meclizine, Antivert, Bonine, Meni-D, Antrizine
Omudhome Ogbru, PharmD
Omudhome Ogbru, PharmD
Dr. Ogbru received his Doctorate in Pharmacy from the University of the Pacific School of Pharmacy in 1995. He completed a Pharmacy Practice Residency at the University of Arizona/University Medical Center in 1996. He was a Professor of Pharmacy Practice and a Regional Clerkship Coordinator for the University of the Pacific School of Pharmacy from 1996-99.
Medical and Pharmacy Editor:
GENERIC NAME: meclizine
BRAND NAMES: Antivert, Bonine, Meni-D, Antrizine
DRUG CLASS AND MECHANISM: Meclizine is an antihistamine with antiemetic (anti-nausea) and antispasmodic (anti-muscle spasm) activity. It also suppresses the nervous system by blocking the action of the neurotransmitter acetylcholine. (Neurotransmitters are chemicals that nerves use for communicating with each other.) Meclizine prevents nausea and vomiting by reducing the activity of the center in the brain that controls nausea. It also prevents motion sickness by reducing excitability of neurons in the motion and balance center (vestibular region) of the brain.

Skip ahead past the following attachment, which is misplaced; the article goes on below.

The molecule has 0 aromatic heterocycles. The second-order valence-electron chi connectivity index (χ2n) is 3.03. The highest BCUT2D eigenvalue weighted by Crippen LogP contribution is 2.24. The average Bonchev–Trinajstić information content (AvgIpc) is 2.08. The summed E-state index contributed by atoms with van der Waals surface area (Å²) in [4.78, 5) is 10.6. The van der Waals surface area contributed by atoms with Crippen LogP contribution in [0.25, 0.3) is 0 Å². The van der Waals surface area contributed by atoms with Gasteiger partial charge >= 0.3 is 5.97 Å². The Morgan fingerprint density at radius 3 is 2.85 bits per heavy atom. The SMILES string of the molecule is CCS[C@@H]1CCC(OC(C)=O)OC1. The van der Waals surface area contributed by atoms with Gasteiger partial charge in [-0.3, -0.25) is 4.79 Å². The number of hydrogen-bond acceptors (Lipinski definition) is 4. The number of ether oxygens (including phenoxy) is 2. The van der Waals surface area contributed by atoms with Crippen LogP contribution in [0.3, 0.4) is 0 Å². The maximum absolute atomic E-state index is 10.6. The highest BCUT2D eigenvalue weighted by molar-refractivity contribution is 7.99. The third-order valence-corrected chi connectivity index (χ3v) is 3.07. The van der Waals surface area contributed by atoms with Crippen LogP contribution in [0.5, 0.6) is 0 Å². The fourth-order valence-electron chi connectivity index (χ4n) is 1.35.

PRESCRIPTION: Yes; no (Dramamine less drowsy formula)
GENERIC AVAILABLE: Yes
PREPARATIONS: Tablets: 12.5, 25, and 50 mg. Capsule: 25 mg
STORAGE: Meclizine tablets should be stored between 15-30 C (59-86 F). Capsules should be stored below 30 C (86 F).
PRESCRIBED FOR: Meclizine is used for the treatment of nausea, vomiting, and dizziness associated with motion sickness. Meclizine possibly is effective in the treatment of vertigo (balance disorder) caused by diseases of the body's balance (vestibular) system.
DOSING: When used for treating symptoms of motion sickness, meclizine 25-50 mg should be taken one hour prior to travel and then every 24 hours for the duration of the journey. The dosing should not exceed 2 tablets in 24 hours.
Vertigo is treated with 25-100 mg daily in divided doses.
DRUG INTERACTIONS: Alcohol, sedatives, and tranquilizers can increase drowsiness caused by meclizine.
PREGNANCY: Meclizine has been used to control nausea during pregnancy. Available evidence does not suggest that use of meclizine during pregnancy is harmful. However, meclizine should be used in pregnancy only if it is clearly needed and under the supervision of a physician.
NURSING MOTHERS: Available information suggests that the risk of harm to the baby is minimal when meclizine is used while nursing.
SIDE EFFECTS: Meclizine can cause drowsiness. Other side effects include nausea, dry mouth, blurred vision, rash constipation, diarrhea and urinary retention (inability or difficulty urinating). Meclizine also has been associated with hypotension (low blood pressure) and heart palpitations.
Reference: FDA Prescribing Information
Last Editorial Review: 9/15/2008
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